In today’s fast-moving distribution environments, exceeding the performance of your competition is crucial. For this reason, modern picking technologies must not only bring efficiencies to operations but also allow performance to accelerate in measurable ways. Voice solutions are becoming increasingly popular in distribution centres (DCs) for their ability to deliver double-digit gains in productivity as well as dramatically improve picking accuracy. For those businesses looking to deploy Voice within their DC, there are several steps to consider in getting up and running:

1. Deciding if Voice is right for your DC

There are a number of key technologies used in DCs today. From Voice, RFID, barcode scanning, through to pick-to-light, each technology supports productive warehouse operations and represent significant improvement over paper-based systems. Voice in particular provides a flexible solution with high accuracy and reasonable implementation costs. Because Voice can be deployed throughout all areas of the DC, organisations can obtain wide-ranging benefits including reduced training time, easy integration, and low maintenance, which are only achieved through the use of a single technology.

2. Understanding that Voice is not technology change, it is workflow change

Voice should not be viewed as a standalone piece of technology; rather it should be considered an integral driver for reengineering processes and systems in a DC to dramatically increase productivity. In a Voice-enabled warehouse, distribution operators wearing rugged headsets receive verbal direction on tasks to complete select workflows, as opposed to managing multiple devices or paper. Workers speak their responses back to the Voice system, enabling the system to determine if they are completing the correct task. Voice systems enforce order accuracy through the use of random check digits. The check digits are placed directly by the product to be picked and must be read when a worker is at the appropriate location. The system won’t allow the worker to continue to the next picking location unless they read the appropriate digits, resulting in close to 100 per cent accuracy at all times. The ability of Voice systems to deliver picking accuracy means that the correct orders are processed for shipping more often, which in turn means there are fewer returns to process.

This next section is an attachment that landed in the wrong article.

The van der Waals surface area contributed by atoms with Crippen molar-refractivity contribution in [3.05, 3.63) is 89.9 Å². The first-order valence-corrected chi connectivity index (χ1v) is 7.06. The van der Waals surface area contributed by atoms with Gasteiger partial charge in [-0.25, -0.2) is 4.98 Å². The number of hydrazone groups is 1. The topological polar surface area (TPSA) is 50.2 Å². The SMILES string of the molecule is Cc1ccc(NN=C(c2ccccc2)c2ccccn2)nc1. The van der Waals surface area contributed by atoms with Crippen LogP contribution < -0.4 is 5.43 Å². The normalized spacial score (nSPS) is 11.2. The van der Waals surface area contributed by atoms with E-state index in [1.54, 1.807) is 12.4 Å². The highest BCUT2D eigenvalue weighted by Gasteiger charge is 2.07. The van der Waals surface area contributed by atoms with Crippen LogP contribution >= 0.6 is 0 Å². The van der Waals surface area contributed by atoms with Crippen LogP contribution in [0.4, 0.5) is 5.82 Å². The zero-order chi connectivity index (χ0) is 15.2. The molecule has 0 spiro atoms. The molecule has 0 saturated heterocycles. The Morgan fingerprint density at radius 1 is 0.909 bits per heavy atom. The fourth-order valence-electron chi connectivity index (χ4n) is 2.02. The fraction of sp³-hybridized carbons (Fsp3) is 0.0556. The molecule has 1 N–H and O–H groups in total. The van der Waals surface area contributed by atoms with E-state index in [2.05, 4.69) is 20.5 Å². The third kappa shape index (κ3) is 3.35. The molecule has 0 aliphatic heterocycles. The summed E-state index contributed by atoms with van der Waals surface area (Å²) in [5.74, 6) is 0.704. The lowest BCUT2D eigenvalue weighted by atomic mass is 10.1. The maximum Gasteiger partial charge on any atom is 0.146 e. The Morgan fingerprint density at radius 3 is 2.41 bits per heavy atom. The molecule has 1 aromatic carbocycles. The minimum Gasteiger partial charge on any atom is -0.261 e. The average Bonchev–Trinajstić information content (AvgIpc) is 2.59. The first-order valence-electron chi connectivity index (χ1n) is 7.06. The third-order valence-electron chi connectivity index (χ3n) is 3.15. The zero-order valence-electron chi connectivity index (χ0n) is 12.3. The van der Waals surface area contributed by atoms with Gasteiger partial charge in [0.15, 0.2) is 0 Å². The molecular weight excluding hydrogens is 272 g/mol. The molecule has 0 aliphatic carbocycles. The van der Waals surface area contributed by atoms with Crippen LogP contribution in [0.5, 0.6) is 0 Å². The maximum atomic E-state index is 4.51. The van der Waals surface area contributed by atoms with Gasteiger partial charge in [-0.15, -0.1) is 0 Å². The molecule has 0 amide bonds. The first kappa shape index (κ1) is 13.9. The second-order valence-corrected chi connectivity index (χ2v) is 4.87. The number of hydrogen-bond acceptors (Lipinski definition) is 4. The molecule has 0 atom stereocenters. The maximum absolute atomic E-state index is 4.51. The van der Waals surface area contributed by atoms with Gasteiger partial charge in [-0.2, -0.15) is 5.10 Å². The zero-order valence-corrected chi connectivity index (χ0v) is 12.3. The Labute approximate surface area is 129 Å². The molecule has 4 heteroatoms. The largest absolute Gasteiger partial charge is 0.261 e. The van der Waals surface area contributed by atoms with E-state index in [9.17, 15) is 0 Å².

3. WMS Interface and Voice Applications

A Voice-enabled solution starts by interfacing to the Warehouse Management System (WMS). The Voice system, which includes both the software that defines a Voice-enabled workflow and the hardware used by workers to interact with the WMS, must link with the WMS in order to receive work instructions, provide acknowledgements of tasks completed, and update inventory levels. To minimise costly customisation, the system should allow for multiple interface options.  WMS providers vary in their approach to this. A voice application is created for each workflow and specifies precisely the interaction between the WMS and the worker. Typically, a separate voice application is developed for each workflow in the DC (e.g. picking, put-away, replenishment). If workflows are combined, a Voice application will be developed for the total workflow. These applications are developed using vendor supplied tools and, once complete, are loaded onto the Voice solution.

4. Training DC workers on Voice

Voice solutions are one of the easiest and fastest technologies on the DC floor to train employees on. Voice solutions use listening and speaking as the only mode of communication. This requires the operator to set his or her voice template, a process that takes only minutes, so that the Voice recognition software is able to Voice-identify and recognise the user. This includes their accents and unique speech characteristics. The worker is then ready to be directed through each step of the job assignment. Because of the simplicity for the worker of the Voice system, training is cut from weeks to just hours.

5. Pairing Voice with other Technologies in your DC

Voice systems are designed to integrate with all commonly used warehouse technologies, including scanners, with some systems coming coupled with scanners. Pairing Voice with scanning can assist with the capture of large amounts of data, or the input of large numbers of orders for batch picking. To improve warehouse receiving workflows, and to enable mobile working, wearable wrist-mounted scanners can be combined with Voice, particularly when product or carton ID numbers are too long to easily read out for the system. In this scenario, the Voice system will prompt the worker to scan the barcode and the collected data, and then provides information on that product for all of the workflows to come.

Voice technology in the DC provides the transformational change needed to address today’s key business challenges cost-effectively, while enabling growth. The steps to deployment of Voice are also relatively straight-forward, offering Australian businesses an easy-to-implement solution that delivers real gains in accuracy and productivity, and delivers a competitive edge.